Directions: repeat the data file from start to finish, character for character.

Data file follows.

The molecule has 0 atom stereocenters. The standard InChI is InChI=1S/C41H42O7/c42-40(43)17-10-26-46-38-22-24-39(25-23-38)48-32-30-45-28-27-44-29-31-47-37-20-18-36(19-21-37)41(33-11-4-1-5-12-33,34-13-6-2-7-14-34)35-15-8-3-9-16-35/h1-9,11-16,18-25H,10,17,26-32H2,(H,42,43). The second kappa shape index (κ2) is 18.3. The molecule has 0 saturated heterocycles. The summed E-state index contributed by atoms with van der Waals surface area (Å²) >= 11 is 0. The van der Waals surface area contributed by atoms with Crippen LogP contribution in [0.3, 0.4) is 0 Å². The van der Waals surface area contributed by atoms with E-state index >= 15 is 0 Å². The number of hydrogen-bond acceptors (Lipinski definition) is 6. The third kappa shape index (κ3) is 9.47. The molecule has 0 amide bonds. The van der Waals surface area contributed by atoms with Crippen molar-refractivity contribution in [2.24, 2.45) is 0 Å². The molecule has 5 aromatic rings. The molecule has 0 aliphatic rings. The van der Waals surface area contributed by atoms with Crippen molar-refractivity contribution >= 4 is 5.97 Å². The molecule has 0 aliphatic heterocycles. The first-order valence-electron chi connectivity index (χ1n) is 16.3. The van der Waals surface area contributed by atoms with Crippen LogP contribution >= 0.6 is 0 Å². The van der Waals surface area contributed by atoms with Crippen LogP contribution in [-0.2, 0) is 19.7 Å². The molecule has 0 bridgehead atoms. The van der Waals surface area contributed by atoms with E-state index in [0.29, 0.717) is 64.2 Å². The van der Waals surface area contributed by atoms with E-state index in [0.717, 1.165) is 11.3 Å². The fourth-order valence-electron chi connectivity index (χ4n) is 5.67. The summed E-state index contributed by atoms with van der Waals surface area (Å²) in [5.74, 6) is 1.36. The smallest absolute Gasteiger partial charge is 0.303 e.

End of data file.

The molecule has 0 atom stereocenters. The standard InChI is InChI=1S/C41H42O7/c42-40(43)17-10-26-46-38-22-24-39(25-23-38)48-32-30-45-28-27-44-29-31-47-37-20-18-36(19-21-37)41(33-11-4-1-5-12-33,34-13-6-2-7-14-34)35-15-8-3-9-16-35/h1-9,11-16,18-25H,10,17,26-32H2,(H,42,43). The second kappa shape index (κ2) is 18.3. The molecule has 0 saturated heterocycles. The summed E-state index contributed by atoms with van der Waals surface area (Å²) >= 11 is 0. The van der Waals surface area contributed by atoms with Crippen LogP contribution in [0.3, 0.4) is 0 Å². The van der Waals surface area contributed by atoms with E-state index >= 15 is 0 Å². The number of hydrogen-bond acceptors (Lipinski definition) is 6. The third kappa shape index (κ3) is 9.47. The molecule has 0 amide bonds. The van der Waals surface area contributed by atoms with Crippen molar-refractivity contribution in [2.24, 2.45) is 0 Å². The molecule has 5 aromatic rings. The molecule has 0 aliphatic rings. The van der Waals surface area contributed by atoms with Crippen molar-refractivity contribution >= 4 is 5.97 Å². The molecule has 0 aliphatic heterocycles. The first-order valence-electron chi connectivity index (χ1n) is 16.3. The van der Waals surface area contributed by atoms with Crippen LogP contribution >= 0.6 is 0 Å². The van der Waals surface area contributed by atoms with Crippen LogP contribution in [-0.2, 0) is 19.7 Å². The molecule has 0 bridgehead atoms. The van der Waals surface area contributed by atoms with E-state index in [0.29, 0.717) is 64.2 Å². The van der Waals surface area contributed by atoms with E-state index in [0.717, 1.165) is 11.3 Å². The fourth-order valence-electron chi connectivity index (χ4n) is 5.67. The summed E-state index contributed by atoms with van der Waals surface area (Å²) in [5.74, 6) is 1.36. The smallest absolute Gasteiger partial charge is 0.303 e.